Here and There
It has been almost a year since I left Paris on a one-way ticket to Amman. A year of many lives, many encounters, much luck and perseverance. A year to reach Baghdad. A year of growth in a new family I only dreamed of joining. A year to start understanding the reality of conflict photography.
Immediately following the wave of foreign hostage taking in Fallujah and Nasariyah, my family and friends flooded me with emails and phone calls. Not easy to explain to my eight-year-old nephew that what he sees on TV can be a distortion of reality. No the entire country is not in flames, no they are not systematically hunting foreigners, yes the majority of Iraqis try to live normally.
I hear an explosion. I don't see it. I run in the street. I ask. In the rush I forget to cover my head. People stare. Kids throw insults.
I ask again. Though it is only two blocks away, no one seems to know till one-man point in the right direction. That evening, television stations the world over will paint a picture of chaos. Two blocks away though, people keep on living.
Photographers are sitting around the table for the 10TH time, enjoying Franco Pagetti's carbonara when Olivier Jobard shows up and tells of his five-day long stay in Fallujah. He went in, we didn't. Are we happy for him? Or disappointed in us? Both. We are a community sharing the same food in the same hotel, yet our assignments are so different.
Tonight, I am too lazy to take off the Abaya I wore all day long in Sadr City. "You must be from Iran," whisper Iraqi women. "Your skin is light.." It is true that the full black dress and headscarf let me pass for a foreign Muslim.
Six pm. I reach an old preserved Baghdadi house, a stark contrast with the surrounding concrete Stalin-style high rises that mushroomed in Saddam's time. Oday opens the door and breaks up in laughter seeing my outfit. He and his crew have selected this island of peace and tranquility on the shores of the Tigris to wrap up the night scenes of "Underexposure," the feature film they are shooting in Baghdad. I am on assignment for Le Monde, for the last of a three part series on Baghdad intellectuals.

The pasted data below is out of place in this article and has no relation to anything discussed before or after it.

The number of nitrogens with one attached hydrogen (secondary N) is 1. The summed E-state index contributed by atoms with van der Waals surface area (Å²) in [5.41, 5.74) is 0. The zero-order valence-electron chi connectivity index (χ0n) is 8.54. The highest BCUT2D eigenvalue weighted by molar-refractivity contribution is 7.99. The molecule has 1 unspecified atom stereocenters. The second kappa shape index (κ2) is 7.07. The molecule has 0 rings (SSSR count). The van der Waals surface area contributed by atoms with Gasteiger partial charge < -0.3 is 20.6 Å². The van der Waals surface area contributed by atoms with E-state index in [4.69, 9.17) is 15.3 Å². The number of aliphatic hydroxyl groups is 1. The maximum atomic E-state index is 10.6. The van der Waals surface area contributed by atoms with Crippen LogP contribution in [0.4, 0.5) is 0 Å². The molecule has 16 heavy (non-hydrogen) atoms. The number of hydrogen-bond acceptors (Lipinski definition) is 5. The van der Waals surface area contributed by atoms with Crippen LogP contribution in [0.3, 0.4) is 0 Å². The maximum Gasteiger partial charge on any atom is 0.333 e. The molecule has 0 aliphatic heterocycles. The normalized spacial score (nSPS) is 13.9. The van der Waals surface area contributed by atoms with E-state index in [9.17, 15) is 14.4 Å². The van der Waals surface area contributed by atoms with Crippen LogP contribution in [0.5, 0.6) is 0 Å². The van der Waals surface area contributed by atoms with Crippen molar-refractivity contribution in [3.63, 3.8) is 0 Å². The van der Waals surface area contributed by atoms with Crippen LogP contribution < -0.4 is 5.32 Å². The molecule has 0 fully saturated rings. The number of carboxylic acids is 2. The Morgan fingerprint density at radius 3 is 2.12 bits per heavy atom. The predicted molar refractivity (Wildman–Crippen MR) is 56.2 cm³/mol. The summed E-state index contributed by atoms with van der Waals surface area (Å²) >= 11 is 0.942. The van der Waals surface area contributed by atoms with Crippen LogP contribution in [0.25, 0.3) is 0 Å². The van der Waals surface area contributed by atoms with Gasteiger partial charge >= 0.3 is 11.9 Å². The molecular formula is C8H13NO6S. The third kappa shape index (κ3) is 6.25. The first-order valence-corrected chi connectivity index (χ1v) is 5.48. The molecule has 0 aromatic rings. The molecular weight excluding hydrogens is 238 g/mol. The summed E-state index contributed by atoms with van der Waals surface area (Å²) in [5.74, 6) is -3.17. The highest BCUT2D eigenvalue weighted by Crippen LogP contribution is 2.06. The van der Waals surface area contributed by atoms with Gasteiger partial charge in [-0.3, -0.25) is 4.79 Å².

I share the crew's meal, sitting on the floor in the patio, lit by candles and petrol lamps. Electricity went out an hour ago, and no one knows when it will come back. The pictures are not the ones I planned for. It doesn't matter. One has to adapt. Bassam grabs a cello and plays old Iraqi songs, written during the former regime, and transformed into an improvised farce. Time flies, it is close to 10pm, and though nothing really happened, I've already shot over 500 frames.
From time to time, explosions can be heard at a distance. "Baghdad music!" ironises Oday. It is 11pm, still no electricity, I have to leave. The streets of Baghdad at night are quite dangerous. Madged the driver is not too keen on coming back to fetch me. But he does. I feel sorry not to have photographed the movie being shot. But I have different and unexpected pictures.
There is not a soul in the dark streets. As we reach the concrete blocks surrounding the Palestine hotel, I hear a loud explosion. Moments later, I learn through my colleagues at the Palestine that a rocket landed on Haifa Street. Near that old house. Baghdad Music..
We're no heroes. We get up in the morning, we work, we eat, we sleep. We all love our work too much. We don't really share the lives of the people we photograph, Iraqis or coalition soldiers. And we don't really share the lives of folks back home either.
© Benedicte Kurzen
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